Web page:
After this Pert proposes to change the term neuropeptides with that of peptides that seems more suitable to describe their role and functions.


This means that the whole body “thinks”, that every cell “feels”, “feels emotions,” receives psycho-physical information and transmits them to the entire organism through a dense network of interconnections of extreme communication variety, helping so to develop metabolic strategies for the global well-being.


Inside t

his new theory the immune system is compared to a real sense organ, the inner eye which monitors both the exterior and the interior.


In the mind-body unity peptides and receptors represent the biochemical basis of emotions and it is therefore clear that emotions contribute to influence health and disease.

 

The outstanding innovation introduced by this model is not verifiable only for the implications in providing crisis of some principles of the traditional paradigm, but specially to confirm some important theoretical aspects present in non-conventional medicines that find explanations and feedback on the physiological and biochemical aspect.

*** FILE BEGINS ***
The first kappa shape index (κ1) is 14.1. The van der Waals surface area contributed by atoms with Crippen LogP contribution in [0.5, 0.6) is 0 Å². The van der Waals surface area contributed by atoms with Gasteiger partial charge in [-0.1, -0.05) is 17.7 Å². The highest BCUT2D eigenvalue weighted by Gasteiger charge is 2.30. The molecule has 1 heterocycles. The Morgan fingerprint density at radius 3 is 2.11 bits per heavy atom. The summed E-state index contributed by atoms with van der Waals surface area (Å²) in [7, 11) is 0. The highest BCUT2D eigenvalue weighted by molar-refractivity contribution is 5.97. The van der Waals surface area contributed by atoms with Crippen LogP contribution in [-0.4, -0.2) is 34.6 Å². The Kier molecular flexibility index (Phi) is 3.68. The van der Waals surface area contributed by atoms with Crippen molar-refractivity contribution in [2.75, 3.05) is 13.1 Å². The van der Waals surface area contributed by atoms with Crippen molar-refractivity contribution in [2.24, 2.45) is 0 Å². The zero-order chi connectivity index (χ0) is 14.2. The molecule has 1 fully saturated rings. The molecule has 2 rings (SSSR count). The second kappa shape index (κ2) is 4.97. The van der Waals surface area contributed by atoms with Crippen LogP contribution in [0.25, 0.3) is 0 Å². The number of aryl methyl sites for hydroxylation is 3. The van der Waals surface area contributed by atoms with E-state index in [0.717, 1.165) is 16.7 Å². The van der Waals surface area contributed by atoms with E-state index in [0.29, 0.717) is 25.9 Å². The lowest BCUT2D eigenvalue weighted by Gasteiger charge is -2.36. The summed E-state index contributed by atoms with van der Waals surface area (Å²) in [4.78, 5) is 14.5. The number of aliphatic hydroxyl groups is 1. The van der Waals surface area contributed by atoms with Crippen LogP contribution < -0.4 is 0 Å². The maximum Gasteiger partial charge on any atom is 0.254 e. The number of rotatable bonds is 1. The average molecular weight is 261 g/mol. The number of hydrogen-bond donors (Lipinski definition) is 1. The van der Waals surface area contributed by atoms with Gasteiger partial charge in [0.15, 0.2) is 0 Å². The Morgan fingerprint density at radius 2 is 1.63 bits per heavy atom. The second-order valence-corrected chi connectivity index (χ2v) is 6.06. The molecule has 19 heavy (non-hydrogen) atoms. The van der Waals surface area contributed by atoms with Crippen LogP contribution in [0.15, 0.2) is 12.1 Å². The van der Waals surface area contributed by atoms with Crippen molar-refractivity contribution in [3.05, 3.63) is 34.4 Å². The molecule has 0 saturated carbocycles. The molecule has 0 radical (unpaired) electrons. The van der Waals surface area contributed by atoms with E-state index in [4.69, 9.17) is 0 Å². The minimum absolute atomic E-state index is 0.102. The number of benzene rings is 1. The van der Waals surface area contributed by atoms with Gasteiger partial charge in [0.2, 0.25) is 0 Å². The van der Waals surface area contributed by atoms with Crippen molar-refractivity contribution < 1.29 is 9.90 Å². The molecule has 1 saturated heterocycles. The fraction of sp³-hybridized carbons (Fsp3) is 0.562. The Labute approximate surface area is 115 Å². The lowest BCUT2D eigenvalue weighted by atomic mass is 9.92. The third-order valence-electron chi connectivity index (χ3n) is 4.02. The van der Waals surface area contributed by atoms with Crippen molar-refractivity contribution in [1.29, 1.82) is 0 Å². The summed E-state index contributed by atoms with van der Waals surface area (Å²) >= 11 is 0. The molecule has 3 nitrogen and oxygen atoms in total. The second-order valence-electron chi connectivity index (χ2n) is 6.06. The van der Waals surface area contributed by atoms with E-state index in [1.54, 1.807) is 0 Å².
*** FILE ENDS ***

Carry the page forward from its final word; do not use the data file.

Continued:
Recent studies show that even pathologies such as atherosclerosis, traditionally conceived as the result of excess of cholesterol in the blood, are strongly influenced by the mood: depression, now considered an inflammatory disease, contributes to alter the inner wall of the vessels, facilitating the making of the typical atherosclerotic lesions.